“…the mere lack of a legal regime in our jurisdiction that address the question image rights cannot be taken to mean that persons who suffer wrongs cannot seek redress from courts of law when in actual fact they are aggrieved.” – Hon. Justice Peter Adonyo in Asege Winnie v. Opportunity Bank (U) Ltd & Anor  UGCOMMC 39
This blogger has come across a recent High Court judgment from Uganda in the case of Asege Winnie v. Opportunity Bank (U) Ltd & Anor  UGCOMMC 39 which sheds new light on the emerging topic of personality rights and protection of image rights, which is not catered for in a perfect “unified” legal system but rather in a combination of rights and causes of action under the Constitution, common law and various statutes on intellectual property, defamation and consumer protection.
The most recent edition of Kenya Copyright Board (KECOBO) newsletter (cover pictured above) focuses on photography and image rights. A copy of the full Issue 18 is available here.
In the lead article starting on page 4 by KECOBO Executive Director, a compelling case is made in favour of specific legal protection of image rights, particularly in the case of celebrities. The article uses the oft-cited case of Dennis Oliech v. EABL (previously discussed here) to illustrate the limitations of existing intellectual property (IP) regimes in cases of commercial appropriation of one’s personality and/or image.
The article reads in part as follows:
“The use of images and personality rights is gaining currency and there is need to ensure that the same is well regulated and third parties do not take undue advantage of the commercialisation of the same. Guernsey provides a good example and maybe we should follow suit.”
This view from the Copyright Office begs the question: will Kenya be better off with a specific law on image rights like Guernsey? This blogger argues that the answer must be “No”.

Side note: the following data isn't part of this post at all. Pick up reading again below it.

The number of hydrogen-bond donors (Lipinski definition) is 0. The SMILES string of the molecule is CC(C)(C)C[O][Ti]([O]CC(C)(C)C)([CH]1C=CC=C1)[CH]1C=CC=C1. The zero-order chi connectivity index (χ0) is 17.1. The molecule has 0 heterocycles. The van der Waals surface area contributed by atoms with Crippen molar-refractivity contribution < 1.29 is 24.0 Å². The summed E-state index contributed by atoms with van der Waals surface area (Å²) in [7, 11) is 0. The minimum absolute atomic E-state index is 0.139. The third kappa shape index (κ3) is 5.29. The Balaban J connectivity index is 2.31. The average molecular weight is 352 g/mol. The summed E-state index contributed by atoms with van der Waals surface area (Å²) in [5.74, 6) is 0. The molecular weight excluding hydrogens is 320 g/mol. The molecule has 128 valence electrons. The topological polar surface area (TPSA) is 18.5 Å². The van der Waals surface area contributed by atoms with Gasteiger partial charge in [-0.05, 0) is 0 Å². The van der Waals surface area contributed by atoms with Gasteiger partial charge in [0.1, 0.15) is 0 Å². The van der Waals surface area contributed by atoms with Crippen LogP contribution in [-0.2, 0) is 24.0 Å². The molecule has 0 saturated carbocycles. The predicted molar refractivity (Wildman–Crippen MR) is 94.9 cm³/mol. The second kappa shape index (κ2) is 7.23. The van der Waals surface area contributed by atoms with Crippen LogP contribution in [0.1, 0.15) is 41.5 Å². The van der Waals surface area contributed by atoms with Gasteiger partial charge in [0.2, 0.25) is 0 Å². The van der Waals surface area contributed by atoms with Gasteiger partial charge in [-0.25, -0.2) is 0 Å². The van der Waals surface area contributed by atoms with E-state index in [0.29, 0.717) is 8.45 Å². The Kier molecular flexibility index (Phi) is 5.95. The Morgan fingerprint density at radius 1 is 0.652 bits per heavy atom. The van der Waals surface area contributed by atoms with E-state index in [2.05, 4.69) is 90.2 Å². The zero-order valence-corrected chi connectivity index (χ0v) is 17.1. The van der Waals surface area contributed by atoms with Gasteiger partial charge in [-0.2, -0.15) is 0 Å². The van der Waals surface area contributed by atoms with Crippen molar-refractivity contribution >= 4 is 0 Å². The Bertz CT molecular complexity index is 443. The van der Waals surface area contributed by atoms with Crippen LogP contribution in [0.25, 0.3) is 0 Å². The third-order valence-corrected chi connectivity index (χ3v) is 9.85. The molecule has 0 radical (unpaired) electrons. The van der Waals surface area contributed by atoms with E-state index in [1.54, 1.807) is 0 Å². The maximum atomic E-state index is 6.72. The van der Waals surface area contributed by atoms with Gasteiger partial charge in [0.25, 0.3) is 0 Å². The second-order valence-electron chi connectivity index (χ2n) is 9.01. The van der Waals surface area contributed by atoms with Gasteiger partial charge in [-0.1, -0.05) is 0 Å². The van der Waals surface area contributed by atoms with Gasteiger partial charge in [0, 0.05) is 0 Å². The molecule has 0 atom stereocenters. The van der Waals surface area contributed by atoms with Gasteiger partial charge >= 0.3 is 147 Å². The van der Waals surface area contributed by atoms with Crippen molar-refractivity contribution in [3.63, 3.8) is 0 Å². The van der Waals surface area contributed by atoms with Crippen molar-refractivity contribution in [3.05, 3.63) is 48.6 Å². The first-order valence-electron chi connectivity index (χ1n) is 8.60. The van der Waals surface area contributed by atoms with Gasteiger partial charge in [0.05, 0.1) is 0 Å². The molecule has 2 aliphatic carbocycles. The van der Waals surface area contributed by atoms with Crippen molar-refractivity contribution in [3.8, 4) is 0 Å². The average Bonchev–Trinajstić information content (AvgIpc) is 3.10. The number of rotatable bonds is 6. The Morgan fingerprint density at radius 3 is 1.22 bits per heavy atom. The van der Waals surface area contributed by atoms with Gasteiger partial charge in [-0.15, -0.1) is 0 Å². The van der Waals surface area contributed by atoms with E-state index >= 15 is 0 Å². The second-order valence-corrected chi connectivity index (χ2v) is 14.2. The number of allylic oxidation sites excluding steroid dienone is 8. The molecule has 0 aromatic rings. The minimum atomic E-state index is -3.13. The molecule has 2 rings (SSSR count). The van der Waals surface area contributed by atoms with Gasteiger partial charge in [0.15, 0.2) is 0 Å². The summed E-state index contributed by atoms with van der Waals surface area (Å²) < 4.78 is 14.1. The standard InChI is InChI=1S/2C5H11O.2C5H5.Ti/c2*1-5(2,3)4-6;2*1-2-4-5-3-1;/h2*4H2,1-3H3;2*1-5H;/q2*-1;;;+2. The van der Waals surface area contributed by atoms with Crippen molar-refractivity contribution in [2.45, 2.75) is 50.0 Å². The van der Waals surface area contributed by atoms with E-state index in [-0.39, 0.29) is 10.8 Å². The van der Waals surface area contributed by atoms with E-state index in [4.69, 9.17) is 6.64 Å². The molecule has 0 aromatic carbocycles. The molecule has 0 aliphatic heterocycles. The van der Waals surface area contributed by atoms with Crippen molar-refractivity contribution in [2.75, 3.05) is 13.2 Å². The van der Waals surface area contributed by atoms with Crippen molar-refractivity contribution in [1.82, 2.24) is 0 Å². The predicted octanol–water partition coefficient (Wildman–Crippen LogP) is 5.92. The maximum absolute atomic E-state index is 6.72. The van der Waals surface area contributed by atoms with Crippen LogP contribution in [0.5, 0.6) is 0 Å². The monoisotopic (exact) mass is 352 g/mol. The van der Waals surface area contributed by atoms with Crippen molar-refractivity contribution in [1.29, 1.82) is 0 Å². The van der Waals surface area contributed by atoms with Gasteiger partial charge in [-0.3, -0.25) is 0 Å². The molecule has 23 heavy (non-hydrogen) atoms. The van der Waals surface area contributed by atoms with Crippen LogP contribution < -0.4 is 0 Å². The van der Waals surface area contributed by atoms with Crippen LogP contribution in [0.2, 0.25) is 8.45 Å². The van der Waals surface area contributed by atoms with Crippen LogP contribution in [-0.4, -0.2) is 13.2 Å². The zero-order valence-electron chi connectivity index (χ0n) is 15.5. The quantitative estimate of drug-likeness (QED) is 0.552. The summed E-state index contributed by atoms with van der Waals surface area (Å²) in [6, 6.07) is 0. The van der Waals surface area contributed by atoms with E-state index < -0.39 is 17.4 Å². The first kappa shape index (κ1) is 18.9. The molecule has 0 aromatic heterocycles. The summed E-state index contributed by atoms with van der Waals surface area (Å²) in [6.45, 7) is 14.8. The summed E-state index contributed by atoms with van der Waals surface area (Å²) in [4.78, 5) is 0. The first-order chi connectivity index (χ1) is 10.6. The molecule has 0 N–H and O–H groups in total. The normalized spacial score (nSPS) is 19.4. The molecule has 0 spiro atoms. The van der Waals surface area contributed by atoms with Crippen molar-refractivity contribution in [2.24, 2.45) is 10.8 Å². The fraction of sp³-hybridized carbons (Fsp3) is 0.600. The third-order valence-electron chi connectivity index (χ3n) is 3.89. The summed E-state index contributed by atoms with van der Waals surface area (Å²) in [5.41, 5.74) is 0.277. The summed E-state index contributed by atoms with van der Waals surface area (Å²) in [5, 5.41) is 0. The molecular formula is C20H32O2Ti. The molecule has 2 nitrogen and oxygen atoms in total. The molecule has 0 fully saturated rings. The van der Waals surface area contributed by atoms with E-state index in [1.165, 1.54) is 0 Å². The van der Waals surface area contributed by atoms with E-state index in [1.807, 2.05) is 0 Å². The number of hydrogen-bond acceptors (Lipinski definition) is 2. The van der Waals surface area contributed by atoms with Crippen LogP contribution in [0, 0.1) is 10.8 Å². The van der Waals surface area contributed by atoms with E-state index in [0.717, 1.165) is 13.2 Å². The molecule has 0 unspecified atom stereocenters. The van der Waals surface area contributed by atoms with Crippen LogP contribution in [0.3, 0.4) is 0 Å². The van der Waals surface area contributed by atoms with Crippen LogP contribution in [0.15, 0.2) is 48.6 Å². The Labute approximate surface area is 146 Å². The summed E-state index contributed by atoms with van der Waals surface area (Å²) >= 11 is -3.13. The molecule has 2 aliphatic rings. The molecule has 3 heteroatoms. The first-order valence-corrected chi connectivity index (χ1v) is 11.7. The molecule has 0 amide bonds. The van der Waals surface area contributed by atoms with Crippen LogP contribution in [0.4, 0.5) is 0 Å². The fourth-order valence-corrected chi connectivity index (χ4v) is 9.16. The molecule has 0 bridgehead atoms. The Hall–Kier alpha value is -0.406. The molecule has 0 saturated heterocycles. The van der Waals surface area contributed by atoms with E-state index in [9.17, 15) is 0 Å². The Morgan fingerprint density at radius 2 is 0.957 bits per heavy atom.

This week, African Regional Intellectual Property Organization (ARIPO) hosted the WIPO African Sub-regional Workshop on New Perspectives on Copyright organized by the World Intellectual Property Organization (WIPO) from 20 – 21 July 2015.
The Workshop drew Heads of Copyright Offices in the ARIPO Member States and some Observer States who took part in this crucial Workshop aimed at discussing the management of Copyright and Related Rights in the face of new challenges emanating from new digital technologies. Also in attendance were copyright officials from Jamaica and Trinidad and Tobago who shared their experiences with their African colleagues.
What follows is a summary of the presentations made by the various participants at the Workshop.
This blogger has come across a recent judgment from the High Court in Uganda in the case of Ssebagala v. MTN (U) Ltd & Anor. In this case, Ssebagala the former Mayor of Kampala spoke to journalists who were waiting outside the precincts of Parliament. Ssebagala was being vetted by Uganda’s Parliamentary Appointments Committee following his nomination for appointment as a Cabinet Minister.
During the question and answer (Q & A) session, Ssebegala is said to have responded to the journalists using his “characteristic style and skill which obviously generated a lot of merriment”. Ssebagala’s interaction with the press was publicly broadcast in Uganda as current news of public and political events. Thereafter SMS Media Ltd, the third party in the suit, adapted audiovisual recordings of Ssebagala into caller ring back tones (CRBTs) and offered these caller tunes to leading mobile network MTN Uganda for sale to the latter’s subscribers.
‘Image rights’ generally refer to an individual’s proprietary right in their personality and the right to prevent unauthorised use of their name or image or a style associated with them. In a previous blogpost here, we have discussed the commercial appropriation or exploitation of a person’s identity and associated images as a commercially valuable asset, particularly for individuals such as actors, musicians and athletes who commercialise their images in association with the promotion of products or services.
The protection of the image of an individual has increased over the years in many jurisdictions, either through case law or through limited inclusion in other Intellectual Property (“IP”) laws such as the Copyright Act in some jurisdiction. However, with the exception of Guernsey, no legislation exists anywhere in the world that is exclusively drafted for the protection of all aspects of someone’s image. In light of this gap, the protection of image rights remains largely a matter of contractual and/or constitutional interpretation, especially in Kenya. Therefore, it follows that disputes relating to the protection of image rights in Kenya may require some ‘judicial law-making’, as it were.
This year, there have been three cases relating to image rights that have arisen and received media attention in Kenya, namely Suzie Wokabi v. Microsoft; Kitosiosio Ole Kutuk v. Safaricom; Tealaso Lepalat v. the German Embassy in Kenya. No rulings and/or judgments have been reported in these cases thus far therefore this blogpost merely highlights the facts and issues presently in the public domain with a view to illustrate some of the challenges in protection of image rights.